Looking back on my experience in Afghanistan, I understand it was a damn unique one. It’s an amazing place, with a lot of history nestled in its landscape. And even though conflict still rages within, it maintains an element of mysticism.

One day, when the war is over, I hope tourists from all backgrounds and nations flock to the beautiful mountains and streams, while taking in every attraction the country has to offer.

Until that day arrives, hopefully it all will remain preserved in time.

My personal journey to it began in late 2014, after applying for a United States passport. Average Americans usually obtain theirs so they can go on luxurious vacations; I was the contrary. My intended purpose for getting it was to become a U.S. defense contractor in a war-torn country. Although I had served eight years total in the U.S. Army between the Florida Army National Guard, Individual Ready Reserve, and the Army Reserves, I had only deployed once overseas, and that was to Iraq.

When I first discovered contracting opportunities in Afghanistan, I seized the opportunity to get selected for one. Not only did I see it as a chance to visit an exotic land, I saw it as a chance to establish a better life for my wife and I. Plus, I could capitalize on my years of military training.

Once I received my passport, I didn't waste any time. After creating profiles on websites of various defense contractors, sometime around Thanksgiving, it only took a short time to get a reply — the beginning of December.

Not two months after that, I was in Afghanistan, headed to my assignment.

The journey entailed a long plane ride and a few days stay at a U.S. Army establishment in Kuwait. Then everyone ventured off to Afghanistan. Once I got to my assignment location in the southern area, I went through a week of refresher modules. The modules consisted of training I had received as an Infantryman in the Army National Guard. After the training was complete, I was put on my assigned shift. During the length of my assignment, I performed the duties of an Armed Security Guard.

While performing duties, I was able to interact with the local Afghans. As time progressed, I became privy to their local and religious customs. For example, during their three-day Eid feast — an event that signals the end to the Holy Month of Ramadan — they shared a platter of lamb and rice with my security team. The display of generosity was a sobering experience. Because on too many occasions, I witnessed the people of Afghanistan belittled because of the actions of others from that region.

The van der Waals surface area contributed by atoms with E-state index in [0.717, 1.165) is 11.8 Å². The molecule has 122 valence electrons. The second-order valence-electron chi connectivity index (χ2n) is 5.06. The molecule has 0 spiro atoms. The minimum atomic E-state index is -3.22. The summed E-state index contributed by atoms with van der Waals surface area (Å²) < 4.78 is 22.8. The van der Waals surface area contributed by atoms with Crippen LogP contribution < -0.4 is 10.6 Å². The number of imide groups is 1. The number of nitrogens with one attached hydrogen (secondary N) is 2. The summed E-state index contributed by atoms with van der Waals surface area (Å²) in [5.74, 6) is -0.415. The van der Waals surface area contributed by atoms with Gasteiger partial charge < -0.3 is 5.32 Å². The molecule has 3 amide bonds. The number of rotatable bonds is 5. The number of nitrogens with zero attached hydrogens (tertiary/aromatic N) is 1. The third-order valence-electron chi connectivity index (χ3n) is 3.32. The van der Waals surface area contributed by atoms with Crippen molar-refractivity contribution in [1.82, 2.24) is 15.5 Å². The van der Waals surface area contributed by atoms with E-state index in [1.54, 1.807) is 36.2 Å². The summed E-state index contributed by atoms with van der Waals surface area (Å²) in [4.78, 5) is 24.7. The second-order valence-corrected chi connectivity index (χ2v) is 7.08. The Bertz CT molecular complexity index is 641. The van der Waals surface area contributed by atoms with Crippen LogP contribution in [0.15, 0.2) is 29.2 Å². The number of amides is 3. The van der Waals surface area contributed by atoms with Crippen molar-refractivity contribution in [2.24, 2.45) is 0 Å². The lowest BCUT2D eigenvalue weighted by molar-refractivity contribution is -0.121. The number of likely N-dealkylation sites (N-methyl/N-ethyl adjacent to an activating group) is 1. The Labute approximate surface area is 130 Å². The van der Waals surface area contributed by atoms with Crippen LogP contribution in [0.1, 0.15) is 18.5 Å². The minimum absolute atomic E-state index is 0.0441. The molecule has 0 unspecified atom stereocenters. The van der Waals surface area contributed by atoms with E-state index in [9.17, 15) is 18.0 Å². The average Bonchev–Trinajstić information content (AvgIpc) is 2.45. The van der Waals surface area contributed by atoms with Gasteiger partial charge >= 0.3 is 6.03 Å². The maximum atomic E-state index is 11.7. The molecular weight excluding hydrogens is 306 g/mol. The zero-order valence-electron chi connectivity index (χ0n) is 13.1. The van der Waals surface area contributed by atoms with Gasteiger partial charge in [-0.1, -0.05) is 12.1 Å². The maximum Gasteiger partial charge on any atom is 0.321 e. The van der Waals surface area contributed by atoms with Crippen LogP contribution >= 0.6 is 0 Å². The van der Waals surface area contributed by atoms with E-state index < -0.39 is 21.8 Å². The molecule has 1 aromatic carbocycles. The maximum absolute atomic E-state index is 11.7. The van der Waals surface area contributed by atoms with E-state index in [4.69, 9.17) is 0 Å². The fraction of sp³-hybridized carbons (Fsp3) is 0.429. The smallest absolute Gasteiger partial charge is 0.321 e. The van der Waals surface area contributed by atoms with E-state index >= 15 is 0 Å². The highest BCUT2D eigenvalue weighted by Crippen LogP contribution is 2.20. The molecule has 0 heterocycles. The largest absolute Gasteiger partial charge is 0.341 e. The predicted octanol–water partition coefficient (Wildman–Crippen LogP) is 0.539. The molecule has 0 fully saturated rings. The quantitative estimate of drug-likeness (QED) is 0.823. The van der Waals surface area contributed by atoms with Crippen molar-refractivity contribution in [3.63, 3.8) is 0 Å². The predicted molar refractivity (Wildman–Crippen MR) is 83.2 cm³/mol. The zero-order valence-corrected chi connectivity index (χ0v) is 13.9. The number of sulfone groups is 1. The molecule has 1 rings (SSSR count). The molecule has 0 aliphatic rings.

The longer I was deployed, and the more I interacted with the locals, I began to realize those nefarious individuals seen on TV didn’t represent the populace. They are far removed from the peaceful and simple way of life that a majority of Afghans attempt to live. They're just like you and I, or anyone else for that matter. They just want to live life despite the chaos around them.

The chaos was ever present, too. Innocent lives were often disrupted or cut short while doing something as simple as driving to a wedding celebration. This barbarism occurred on a daily basis, and is still going on to this day.

One thing is for certain, no matter how hard the times are, no matter what feat they are faced with, Afghans are some of the most resilient and reverent people I have ever had the honor of meeting. I hope one day, their country will receive the peace it deserves. However, it appears their period of peace will arrive later rather than sooner.

Just two years ago, when I made my initial journey to Afghanistan, there were indications the United States' involvement in the drawn out war was coming to a close. All over the war-torn country, the U.S. was closing bases, contractors were turning their positions over to the military — this was all part of the exit process.

Things were looking up for all involved. The Afghans would have their country back, and the U.S. troops could finally recover from a lengthy war. Though since, the United States has had a regime change. A new executive administration has taken over in Washington D.C., and their agenda is much different than the last.

Over the last month, the world was shown just that. The new president approved sending 4,000 more troops to Afghanistan, adding to the June 2017 Defense Manpower Data Center (DMDC) report of 11,965 U.S. service members currently there. Thus making an end to this almost 16-year-old war less likely.

I’ll tell everyone, more troops isn’t the answer; and it is far from what the average Afghan wants to see.

They of all people would like to move past the conflict that has consumed their country for close to two decades. To help make the future withdrawal of coalition troops possible, the Afghanistan National Army (ANA) has been taking the lead in a lot of the offensive operations. The ANA is making gradual progress in its fight against the Taliban regime. This is a task many Afghan soldiers don’t take lightly.

A motto of theirs is: "God, Duty, Country." Nearly all of the Afghan soldiers have this embroidered in Pashto (the primary language in Afghanistan) on their uniform patches.

The people there are extremely passionate about their country. They are damned certain to see an end to one thing constantly threatening their home and way of life: the Taliban.

From the time I spent with the people of Afghanistan, I know they will do everything they can to restore peace and freedom. They will do this, not for themselves, but for "God, Duty, and Country."